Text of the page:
While some people are arguing whether what happened to Silicon Valley Bank was a bailout or not, I would like to post a little update on the stocks I follow and the bailouts that some of them have received. 🙂
Goodfood Market Inc. (TSX:FOOD) received its C$10M bailout just recently. They called it debentures, but those who know, know. 😀
I already wrote about this, so no need to repeat myself.
NFI Group Inc. (TSX:NFI) got a C$200M bailout from the Government.
And they need it soooo bad, because
As the Company expects to be unable to comply with certain of its financial covenants under the terms of its credit facilities beginning on July 1, 2023. These events result in a material uncertainty that may cast significant doubt as to the ability of the Company to continue as a going concern…
Source: NFI Q4’2022 Financial Results
Cascades Inc. (TSX:CAS)
Considering the delay in the start-up and the continued inflation, the total project cost is now estimated to be between USD 515 million and USD 525 million.
Their initial estimate was US$380M.
Surprisingly, stock price shot up after releasing year-end financial results.
The good news is that they are about to finish the construction and the project will finally start making money, at least in theory.
The bad news is that they are deeply in debt, and now is not a good time to have lots of debt.
Conifex Timber Inc. (TSX:CFF)
Meh, it’s kind of ok, considering that the power plant was offline for around 6 months.
I still believe that CFF is really undervalued and needs to be sold and done with.
But it seems like either Ken Shields, CEO of Conifex, or one of the major shareholders, who is deep underwater, doesn’t want to sell.
I don’t understand much about forestry or lumber, but CFF can survive on the money generated just by the power plant alone, even with all those shutdowns.
Lumber operations are like a big fat bonus.
Also, it looks like Conifex finally partnered with some shitcoins “miner”:
Greenidge Generation Expands Footprint with New Hosting Services Agreement Using Renewable Energy with Conifex Timber in British Columbia, Canada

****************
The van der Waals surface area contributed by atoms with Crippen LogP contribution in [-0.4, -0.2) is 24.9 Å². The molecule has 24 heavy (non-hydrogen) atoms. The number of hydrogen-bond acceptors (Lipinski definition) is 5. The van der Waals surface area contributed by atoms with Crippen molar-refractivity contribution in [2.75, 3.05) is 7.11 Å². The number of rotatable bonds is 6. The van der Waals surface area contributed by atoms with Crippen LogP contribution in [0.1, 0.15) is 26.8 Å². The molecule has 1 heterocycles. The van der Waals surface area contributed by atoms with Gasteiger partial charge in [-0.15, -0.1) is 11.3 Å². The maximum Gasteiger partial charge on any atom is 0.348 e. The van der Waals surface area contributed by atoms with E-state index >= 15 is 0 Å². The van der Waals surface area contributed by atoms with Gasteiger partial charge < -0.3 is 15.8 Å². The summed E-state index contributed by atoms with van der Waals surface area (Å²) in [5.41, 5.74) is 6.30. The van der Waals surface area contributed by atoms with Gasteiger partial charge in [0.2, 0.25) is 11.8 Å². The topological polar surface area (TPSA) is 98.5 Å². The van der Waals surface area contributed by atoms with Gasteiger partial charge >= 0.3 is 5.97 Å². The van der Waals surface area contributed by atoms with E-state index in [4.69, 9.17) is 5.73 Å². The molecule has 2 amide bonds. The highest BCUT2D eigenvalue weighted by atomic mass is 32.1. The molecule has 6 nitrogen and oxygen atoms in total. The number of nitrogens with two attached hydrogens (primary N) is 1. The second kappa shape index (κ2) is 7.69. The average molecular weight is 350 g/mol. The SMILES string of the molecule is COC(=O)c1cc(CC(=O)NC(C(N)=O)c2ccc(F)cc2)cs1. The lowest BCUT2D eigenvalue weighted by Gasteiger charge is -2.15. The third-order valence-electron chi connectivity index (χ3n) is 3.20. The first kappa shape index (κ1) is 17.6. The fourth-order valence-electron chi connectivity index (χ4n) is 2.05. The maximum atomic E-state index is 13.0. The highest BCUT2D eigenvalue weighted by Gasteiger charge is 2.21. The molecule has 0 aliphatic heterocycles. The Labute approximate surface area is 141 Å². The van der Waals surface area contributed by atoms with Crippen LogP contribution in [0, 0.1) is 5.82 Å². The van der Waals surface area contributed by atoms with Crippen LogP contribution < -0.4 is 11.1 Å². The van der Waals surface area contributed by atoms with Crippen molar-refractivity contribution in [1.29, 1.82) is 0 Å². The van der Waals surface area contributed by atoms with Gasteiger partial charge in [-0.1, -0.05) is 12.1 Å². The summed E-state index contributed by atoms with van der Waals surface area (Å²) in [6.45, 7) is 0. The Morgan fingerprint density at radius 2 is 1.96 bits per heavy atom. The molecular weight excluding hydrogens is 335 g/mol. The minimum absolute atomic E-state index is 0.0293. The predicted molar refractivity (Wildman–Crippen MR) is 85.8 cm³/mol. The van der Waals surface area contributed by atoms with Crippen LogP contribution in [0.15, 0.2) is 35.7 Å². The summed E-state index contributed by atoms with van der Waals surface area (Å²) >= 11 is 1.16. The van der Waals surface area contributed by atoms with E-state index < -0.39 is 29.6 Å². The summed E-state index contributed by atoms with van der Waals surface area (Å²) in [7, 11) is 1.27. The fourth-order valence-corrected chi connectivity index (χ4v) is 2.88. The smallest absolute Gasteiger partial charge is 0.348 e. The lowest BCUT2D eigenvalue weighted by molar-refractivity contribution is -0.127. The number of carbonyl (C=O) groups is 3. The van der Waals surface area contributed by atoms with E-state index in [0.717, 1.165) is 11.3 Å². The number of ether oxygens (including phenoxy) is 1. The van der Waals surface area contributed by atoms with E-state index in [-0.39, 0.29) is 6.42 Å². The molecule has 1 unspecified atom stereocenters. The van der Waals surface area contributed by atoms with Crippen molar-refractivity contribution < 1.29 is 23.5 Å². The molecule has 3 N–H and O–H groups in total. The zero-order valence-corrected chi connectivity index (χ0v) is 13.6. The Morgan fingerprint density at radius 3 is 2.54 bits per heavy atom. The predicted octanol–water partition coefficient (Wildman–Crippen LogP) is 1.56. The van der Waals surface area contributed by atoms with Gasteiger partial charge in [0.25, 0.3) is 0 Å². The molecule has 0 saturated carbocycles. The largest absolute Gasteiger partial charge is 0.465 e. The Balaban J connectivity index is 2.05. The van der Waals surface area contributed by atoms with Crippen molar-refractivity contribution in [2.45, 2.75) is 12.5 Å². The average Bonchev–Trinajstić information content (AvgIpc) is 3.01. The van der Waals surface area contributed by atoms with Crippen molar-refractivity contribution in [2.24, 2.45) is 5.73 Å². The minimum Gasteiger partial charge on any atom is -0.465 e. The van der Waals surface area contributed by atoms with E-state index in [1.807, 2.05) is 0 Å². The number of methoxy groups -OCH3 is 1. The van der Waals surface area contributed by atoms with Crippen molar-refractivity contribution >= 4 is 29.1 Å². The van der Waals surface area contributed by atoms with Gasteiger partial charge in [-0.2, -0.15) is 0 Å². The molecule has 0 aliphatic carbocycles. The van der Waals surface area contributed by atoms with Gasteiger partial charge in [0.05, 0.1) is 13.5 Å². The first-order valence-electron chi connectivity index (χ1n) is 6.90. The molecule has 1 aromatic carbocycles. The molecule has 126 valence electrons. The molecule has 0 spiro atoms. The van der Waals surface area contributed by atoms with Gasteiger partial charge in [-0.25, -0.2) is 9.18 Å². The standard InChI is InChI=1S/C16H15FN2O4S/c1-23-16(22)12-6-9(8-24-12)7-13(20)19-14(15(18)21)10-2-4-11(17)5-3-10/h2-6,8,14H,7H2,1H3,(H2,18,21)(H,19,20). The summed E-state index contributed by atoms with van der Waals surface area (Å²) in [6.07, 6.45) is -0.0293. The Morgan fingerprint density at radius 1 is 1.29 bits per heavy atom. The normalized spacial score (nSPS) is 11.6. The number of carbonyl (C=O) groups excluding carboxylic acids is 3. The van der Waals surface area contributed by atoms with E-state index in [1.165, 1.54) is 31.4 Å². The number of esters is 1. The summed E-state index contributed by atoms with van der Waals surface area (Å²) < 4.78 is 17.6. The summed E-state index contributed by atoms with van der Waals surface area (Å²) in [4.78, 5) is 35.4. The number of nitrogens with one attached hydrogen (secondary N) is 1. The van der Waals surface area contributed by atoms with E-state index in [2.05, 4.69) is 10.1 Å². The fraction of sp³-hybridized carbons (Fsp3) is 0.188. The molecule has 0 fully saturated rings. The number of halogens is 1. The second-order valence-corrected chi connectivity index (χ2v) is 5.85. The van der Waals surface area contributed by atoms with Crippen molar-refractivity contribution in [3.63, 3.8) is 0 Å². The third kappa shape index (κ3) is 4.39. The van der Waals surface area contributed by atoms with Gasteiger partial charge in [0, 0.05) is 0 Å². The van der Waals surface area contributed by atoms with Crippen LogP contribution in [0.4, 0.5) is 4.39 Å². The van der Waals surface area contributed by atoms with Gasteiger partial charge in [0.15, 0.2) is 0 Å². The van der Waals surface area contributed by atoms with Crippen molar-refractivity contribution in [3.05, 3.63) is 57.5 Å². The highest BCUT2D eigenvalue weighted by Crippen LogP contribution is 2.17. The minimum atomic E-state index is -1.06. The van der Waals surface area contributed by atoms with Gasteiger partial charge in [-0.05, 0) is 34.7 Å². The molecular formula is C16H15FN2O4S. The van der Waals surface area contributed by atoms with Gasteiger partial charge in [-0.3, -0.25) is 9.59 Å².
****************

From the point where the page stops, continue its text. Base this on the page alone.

This Greenidge Generation (NASDAQ:GREE) seems like it’s going to bankrupt, but what do I understand about “high performance computing”?
For the three months ended December 31, 2022, Greenidge expects to report revenue of approximately $15 million, net loss from continuing operations in a range of approximately $(120) million to approximately $(130) million and Adjusted EBITDA (loss) from continuing operations in a range of approximately $(6) million to approximately $(4) million.
Anyway, whoever it is and whatever they are doing, as long as they are paying for the electricity produced by Conifex, I’m fine with it.
My portfolio is still 50% cash since November 2022, I’m just collecting
3%+ 4%+ interest and some dividends.
So far, it seems like the best strategy, considering that I don’t short stocks or gamble with options.
I was dumb enough (ah, this burning sensation in the pocket) to buy some more shares of CFF and SOT.UN (hoping for big changes, since Armoyan is on the board now) in February just to see how everything keeps melting down after a little bump.
Still wondering where the bottom is. 🙂
3 comments on “You get a bailout!”
And you get a bailout!
Credit Suisse to borrow up to about $54 billion from Swiss National Bank
About Conifex and
useless hash calculationscrypto mining.
CFF‘s power plant is providing 3MW of electricity, which results in 3*24*365 = 26.3GWh.
CFF sold 184.6GWh for $23.5 million in 2021 and 109.7GWh for $13.4 million in 2022.
Which gives an average revenue per 1GWh of around C$122k–C$127k.
Let’s round it to C$120k, and since you need cheap electricity for mining, let’s say Conifex sells it for half the price to Greenidge.
So, C$60k*26 = C$1.5m. Nice.
If I didn’t mess up with my calculations, Conifex can potentially make a million and a half every year from Greenidge until it goes bankrupt.
I still have doubts GREE can survive for long.
This is actually funny:
Source: Edge of the Edge